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Unofficial Results of the 100th Running of the Indianapolis 500

These are the unofficial results of the 100th running of the Indianapolis 500.

Rookie of the Year candidate (and now, a definite shoo-in), Alexander Rossi of Nevada City, CA left Formula 1 racing to become an IndyCar rookie. He has done what no other rookie has done since Helio Castroneves in 2001, and won the Indianapolis 500.

1. Alexander Rossi, 200, Running
2. Carlos Muñoz, 200, Running
3. Josef Newgarden, 200, Running

4. Tony Kanaan, 200, Running
5. Charlie Kimball, 200, Running
6. J.R. Hildebrand, 200, Running

7. James Hinchcliffe, 200, Running
8. Dixon, 200, Running
9. Sebastién Bourdais, 200, Running

10. Will Power, 200, Running
11. Helio Castroneves, 200, Running
12. Oriol Servia, 200, Running

13. Marco Andretti, 200, Running
14. Graham Rahal, 200, Running
15. Chilton, 200, Running

16. Hawksworth, 200, Running
17. Tagliani, 200, Running
18. Pippa Mann, 199, Running

19. Pagenaud, 199, Running
20. Chaves, 199, Running
21. Townshend Bell, 199, Running

22. Brabham, 199, Running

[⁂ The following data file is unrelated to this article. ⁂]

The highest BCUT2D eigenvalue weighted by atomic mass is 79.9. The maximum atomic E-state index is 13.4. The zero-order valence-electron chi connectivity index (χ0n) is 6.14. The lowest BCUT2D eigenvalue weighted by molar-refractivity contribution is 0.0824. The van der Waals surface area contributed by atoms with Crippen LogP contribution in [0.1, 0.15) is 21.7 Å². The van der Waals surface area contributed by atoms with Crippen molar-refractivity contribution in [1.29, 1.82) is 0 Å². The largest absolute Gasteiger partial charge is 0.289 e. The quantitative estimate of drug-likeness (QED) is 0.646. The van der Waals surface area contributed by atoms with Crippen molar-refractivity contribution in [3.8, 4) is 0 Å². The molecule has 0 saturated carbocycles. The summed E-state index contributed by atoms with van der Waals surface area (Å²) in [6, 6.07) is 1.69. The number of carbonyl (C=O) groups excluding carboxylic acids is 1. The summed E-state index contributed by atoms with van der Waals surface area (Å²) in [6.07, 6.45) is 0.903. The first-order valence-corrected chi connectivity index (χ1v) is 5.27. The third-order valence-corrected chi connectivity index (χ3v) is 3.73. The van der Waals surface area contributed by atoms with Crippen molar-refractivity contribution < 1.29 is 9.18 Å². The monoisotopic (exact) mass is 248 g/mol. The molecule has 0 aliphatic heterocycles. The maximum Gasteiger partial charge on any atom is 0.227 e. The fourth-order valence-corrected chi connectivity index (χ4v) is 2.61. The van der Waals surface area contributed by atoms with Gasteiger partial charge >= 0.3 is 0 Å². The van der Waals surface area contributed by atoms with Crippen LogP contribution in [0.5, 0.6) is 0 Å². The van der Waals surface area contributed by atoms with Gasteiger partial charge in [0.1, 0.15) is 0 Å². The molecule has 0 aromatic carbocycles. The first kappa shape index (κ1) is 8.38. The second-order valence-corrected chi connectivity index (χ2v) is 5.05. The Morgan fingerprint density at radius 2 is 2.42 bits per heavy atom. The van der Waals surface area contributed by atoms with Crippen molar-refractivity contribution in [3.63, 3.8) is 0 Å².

23…

Takuma Sato Hits the Wall After Catching Dirty Air

Takuma Sato of A.J. Foyt Racing got them to wave the yellow flag after he hit the wall. Without too many people around him, he either ran into some marbles or caught some dirty air. Either way, he got loose and just veered over to the wall, smacked it, and steered safely down the straightaway. He managed to make it back to the pit, and they're looking at his car.

This was a lucky break for Helio Castroneves in the #3 Pennzoil car, because he had sustained some damage to the left rear wing after some minor contact. He was able to pit during Sato's yellow, get the rear wing assembly replaced, and get back out onto the track on the lead lap.

Castroneves is currently in 21st, and Sato is in 25th.

Ed Carpenter's #20 Car Has Retired

Ed Carpenter's #20 Fuzzy's car has retired from the race. That's what you say when a car is dropping out. It doesn't mean Ed is retiring from racing, it just means he's done today.

Ed completed 98 laps before going out for mechanical issues, and currently sits in 31st place. His teammates JR Hildebrand and Josef Newgarden are still out on the field, running 6th and 3rd respectively.

Buddy Lazier is also currently out for mechanical reasons, but no word has come down on whether he's out.



Townsend Bell Takes Out Ryan Hunter-Reay in the Pits

Just as I was writing about the Aleshin/Daly accident in turn 2 (lap 114), drivers came in for a needed pit. We've dealt with unsafe departures from the pit, and this one was the worst.

From what we could see, Townsend Bell was attempting to leave the pits and avoid Ryan Hunter-Reay, when he nearly collided with Helio Castroneves to his right (the right lane is considered the fast lane in the pits, and cars leaving their pit area need to be in the left lane). When he nearly collided with Castroneves, he swerved back over, and was T-boned by RHR, who was just departing the pit area.